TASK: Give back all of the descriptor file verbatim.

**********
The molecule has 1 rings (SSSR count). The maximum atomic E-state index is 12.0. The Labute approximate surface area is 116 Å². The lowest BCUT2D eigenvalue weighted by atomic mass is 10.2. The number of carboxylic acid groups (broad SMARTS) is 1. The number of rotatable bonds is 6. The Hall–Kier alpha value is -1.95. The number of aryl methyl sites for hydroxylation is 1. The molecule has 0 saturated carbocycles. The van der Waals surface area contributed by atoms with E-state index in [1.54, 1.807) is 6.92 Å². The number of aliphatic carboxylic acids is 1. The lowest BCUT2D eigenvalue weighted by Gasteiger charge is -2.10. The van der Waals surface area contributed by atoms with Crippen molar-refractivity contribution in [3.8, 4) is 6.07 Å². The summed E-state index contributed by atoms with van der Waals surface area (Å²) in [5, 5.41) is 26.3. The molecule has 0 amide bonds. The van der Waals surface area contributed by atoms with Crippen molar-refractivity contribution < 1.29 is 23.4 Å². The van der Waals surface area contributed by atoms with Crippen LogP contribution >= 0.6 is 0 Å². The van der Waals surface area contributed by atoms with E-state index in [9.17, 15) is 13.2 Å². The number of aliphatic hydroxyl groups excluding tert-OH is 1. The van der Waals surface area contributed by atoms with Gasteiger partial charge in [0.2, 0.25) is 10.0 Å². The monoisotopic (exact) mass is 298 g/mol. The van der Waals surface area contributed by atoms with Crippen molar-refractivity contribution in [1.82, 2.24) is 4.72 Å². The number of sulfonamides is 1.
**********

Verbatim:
The molecule has 1 rings (SSSR count). The maximum atomic E-state index is 12.0. The Labute approximate surface area is 116 Å². The lowest BCUT2D eigenvalue weighted by atomic mass is 10.2. The number of carboxylic acid groups (broad SMARTS) is 1. The number of rotatable bonds is 6. The Hall–Kier alpha value is -1.95. The number of aryl methyl sites for hydroxylation is 1. The molecule has 0 saturated carbocycles. The van der Waals surface area contributed by atoms with E-state index in [1.54, 1.807) is 6.92 Å². The number of aliphatic carboxylic acids is 1. The lowest BCUT2D eigenvalue weighted by Gasteiger charge is -2.10. The van der Waals surface area contributed by atoms with Crippen molar-refractivity contribution in [3.8, 4) is 6.07 Å². The summed E-state index contributed by atoms with van der Waals surface area (Å²) in [5, 5.41) is 26.3. The molecule has 0 amide bonds. The van der Waals surface area contributed by atoms with Crippen molar-refractivity contribution < 1.29 is 23.4 Å². The van der Waals surface area contributed by atoms with Crippen LogP contribution >= 0.6 is 0 Å². The van der Waals surface area contributed by atoms with E-state index in [9.17, 15) is 13.2 Å². The number of aliphatic hydroxyl groups excluding tert-OH is 1. The van der Waals surface area contributed by atoms with Gasteiger partial charge in [0.2, 0.25) is 10.0 Å². The monoisotopic (exact) mass is 298 g/mol. The van der Waals surface area contributed by atoms with Crippen molar-refractivity contribution in [1.82, 2.24) is 4.72 Å². The number of sulfonamides is 1.